Patrick Godwin's Blog-O-Rama!

Developers, developers, developers!

Does Managed Programming Make Us Lazy?

With the popularity of managed languages in recent years, we have no doubt seen changes in the way we program. In recent years, we’ve seen many additions to the .Net family of managed languages, such as WPF, LINQ, WCF, and XNA, to name a few. But have we given up our good programming practices for the convenience of managed languages?

I don’t know about the majority of programmers out there, but I find myself writing sloppy code while working in a managed language. I’m not saying that I break all rules of style or flow, but I’m not as careful as I usually am. Let’s say we’re writing a function in C++ that calls a simple integer type function. The rule of thumb would be to check what it returns, and based on predetermined conditions, handle any errors that may arise. A pattern I’ve noticed, mainly with C# programming, is a total disregard for exception handling. And even if the exception is handled, it isn’t handled well. Last time I checked, “Throw Exceptio” was not a smart way to handle errors.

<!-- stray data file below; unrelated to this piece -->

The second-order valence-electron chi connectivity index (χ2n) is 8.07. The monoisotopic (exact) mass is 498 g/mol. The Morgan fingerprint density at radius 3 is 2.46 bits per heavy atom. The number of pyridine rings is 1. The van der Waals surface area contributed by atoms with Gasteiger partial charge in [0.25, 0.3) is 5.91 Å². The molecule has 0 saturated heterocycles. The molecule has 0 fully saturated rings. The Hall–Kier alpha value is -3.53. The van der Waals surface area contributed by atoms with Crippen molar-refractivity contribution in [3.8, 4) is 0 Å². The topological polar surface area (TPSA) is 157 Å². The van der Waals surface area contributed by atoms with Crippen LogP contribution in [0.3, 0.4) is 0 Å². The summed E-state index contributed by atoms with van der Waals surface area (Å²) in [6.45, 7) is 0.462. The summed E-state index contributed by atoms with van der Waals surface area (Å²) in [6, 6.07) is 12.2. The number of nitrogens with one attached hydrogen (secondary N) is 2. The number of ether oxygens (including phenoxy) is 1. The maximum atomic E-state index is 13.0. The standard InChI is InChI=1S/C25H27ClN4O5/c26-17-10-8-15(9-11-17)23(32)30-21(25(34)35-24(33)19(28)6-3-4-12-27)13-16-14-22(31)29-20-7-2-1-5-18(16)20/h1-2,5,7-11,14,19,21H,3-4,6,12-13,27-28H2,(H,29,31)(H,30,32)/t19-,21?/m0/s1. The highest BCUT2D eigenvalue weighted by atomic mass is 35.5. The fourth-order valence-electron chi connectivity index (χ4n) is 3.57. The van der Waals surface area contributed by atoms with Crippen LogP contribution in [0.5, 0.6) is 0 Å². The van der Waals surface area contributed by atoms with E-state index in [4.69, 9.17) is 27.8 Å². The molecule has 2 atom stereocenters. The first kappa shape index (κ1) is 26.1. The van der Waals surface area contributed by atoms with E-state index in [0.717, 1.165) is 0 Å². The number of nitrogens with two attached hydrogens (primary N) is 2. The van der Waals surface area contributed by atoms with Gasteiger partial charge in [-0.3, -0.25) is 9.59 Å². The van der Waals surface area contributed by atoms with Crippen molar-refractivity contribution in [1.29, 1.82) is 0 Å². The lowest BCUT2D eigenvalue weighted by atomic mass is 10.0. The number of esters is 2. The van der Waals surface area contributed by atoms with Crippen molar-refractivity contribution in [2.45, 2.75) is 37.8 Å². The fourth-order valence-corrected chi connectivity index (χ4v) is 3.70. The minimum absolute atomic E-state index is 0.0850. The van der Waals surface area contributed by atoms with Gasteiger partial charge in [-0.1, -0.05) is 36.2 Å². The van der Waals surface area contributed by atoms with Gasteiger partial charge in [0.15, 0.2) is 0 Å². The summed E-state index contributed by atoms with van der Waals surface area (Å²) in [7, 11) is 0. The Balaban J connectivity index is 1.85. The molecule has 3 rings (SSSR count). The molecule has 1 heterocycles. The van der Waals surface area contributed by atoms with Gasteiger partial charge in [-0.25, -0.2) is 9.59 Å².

I’m sure there are many other examples of Managed Programming leading to lazy programming. This is only the most obvious one I’ve delt wtih. What issues have you had with managed languages? Please write about them in the comments, get the conversation going.
Thanks for reading,
Patrick Godwin

Note: I’m very sorry for the short length of this post. The quality of this post is also extremely bad, and does a poor job of articulating my thoughts on the subject. Mea culpa.

What Language Should I Choose?

I get asked this question at least once a month. Someone I know will come up and ask me this question. I can never answer this in a clear, concise way. So I’ve decided to write a blog post on all the Pros and Cons of the languages I know, and refer my friends to this post.